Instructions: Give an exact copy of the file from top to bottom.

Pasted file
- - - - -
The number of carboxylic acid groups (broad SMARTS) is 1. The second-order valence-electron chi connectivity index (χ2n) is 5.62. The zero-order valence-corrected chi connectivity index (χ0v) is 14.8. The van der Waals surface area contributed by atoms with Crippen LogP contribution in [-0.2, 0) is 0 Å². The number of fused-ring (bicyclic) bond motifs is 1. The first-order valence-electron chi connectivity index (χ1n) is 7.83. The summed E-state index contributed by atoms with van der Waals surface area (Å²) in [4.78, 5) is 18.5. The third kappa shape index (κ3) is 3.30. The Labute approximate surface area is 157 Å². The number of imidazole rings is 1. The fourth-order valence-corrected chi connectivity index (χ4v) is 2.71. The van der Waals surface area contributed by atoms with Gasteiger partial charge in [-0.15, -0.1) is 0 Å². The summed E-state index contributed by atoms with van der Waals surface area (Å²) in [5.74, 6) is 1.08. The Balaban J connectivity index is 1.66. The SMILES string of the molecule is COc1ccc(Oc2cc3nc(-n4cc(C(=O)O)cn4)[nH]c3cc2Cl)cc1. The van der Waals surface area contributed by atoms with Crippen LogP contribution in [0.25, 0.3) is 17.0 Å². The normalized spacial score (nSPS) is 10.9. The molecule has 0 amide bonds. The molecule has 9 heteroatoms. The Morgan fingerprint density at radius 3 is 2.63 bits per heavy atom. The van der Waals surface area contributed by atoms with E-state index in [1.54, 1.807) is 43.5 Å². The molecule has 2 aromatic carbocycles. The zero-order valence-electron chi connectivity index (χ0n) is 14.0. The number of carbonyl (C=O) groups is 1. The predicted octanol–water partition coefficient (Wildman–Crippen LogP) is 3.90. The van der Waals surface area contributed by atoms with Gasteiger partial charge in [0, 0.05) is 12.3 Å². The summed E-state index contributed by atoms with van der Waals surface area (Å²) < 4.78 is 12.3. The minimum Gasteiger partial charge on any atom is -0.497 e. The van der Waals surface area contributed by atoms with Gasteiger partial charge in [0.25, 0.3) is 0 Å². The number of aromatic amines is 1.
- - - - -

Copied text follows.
The number of carboxylic acid groups (broad SMARTS) is 1. The second-order valence-electron chi connectivity index (χ2n) is 5.62. The zero-order valence-corrected chi connectivity index (χ0v) is 14.8. The van der Waals surface area contributed by atoms with Crippen LogP contribution in [-0.2, 0) is 0 Å². The number of fused-ring (bicyclic) bond motifs is 1. The first-order valence-electron chi connectivity index (χ1n) is 7.83. The summed E-state index contributed by atoms with van der Waals surface area (Å²) in [4.78, 5) is 18.5. The third kappa shape index (κ3) is 3.30. The Labute approximate surface area is 157 Å². The number of imidazole rings is 1. The fourth-order valence-corrected chi connectivity index (χ4v) is 2.71. The van der Waals surface area contributed by atoms with Gasteiger partial charge in [-0.15, -0.1) is 0 Å². The summed E-state index contributed by atoms with van der Waals surface area (Å²) in [5.74, 6) is 1.08. The Balaban J connectivity index is 1.66. The SMILES string of the molecule is COc1ccc(Oc2cc3nc(-n4cc(C(=O)O)cn4)[nH]c3cc2Cl)cc1. The van der Waals surface area contributed by atoms with Crippen LogP contribution in [0.25, 0.3) is 17.0 Å². The normalized spacial score (nSPS) is 10.9. The molecule has 0 amide bonds. The molecule has 9 heteroatoms. The Morgan fingerprint density at radius 3 is 2.63 bits per heavy atom. The van der Waals surface area contributed by atoms with E-state index in [1.54, 1.807) is 43.5 Å². The molecule has 2 aromatic carbocycles. The zero-order valence-electron chi connectivity index (χ0n) is 14.0. The number of carbonyl (C=O) groups is 1. The predicted octanol–water partition coefficient (Wildman–Crippen LogP) is 3.90. The van der Waals surface area contributed by atoms with Gasteiger partial charge in [0, 0.05) is 12.3 Å². The summed E-state index contributed by atoms with van der Waals surface area (Å²) < 4.78 is 12.3. The minimum Gasteiger partial charge on any atom is -0.497 e. The van der Waals surface area contributed by atoms with Gasteiger partial charge in [0.25, 0.3) is 0 Å². The number of aromatic amines is 1.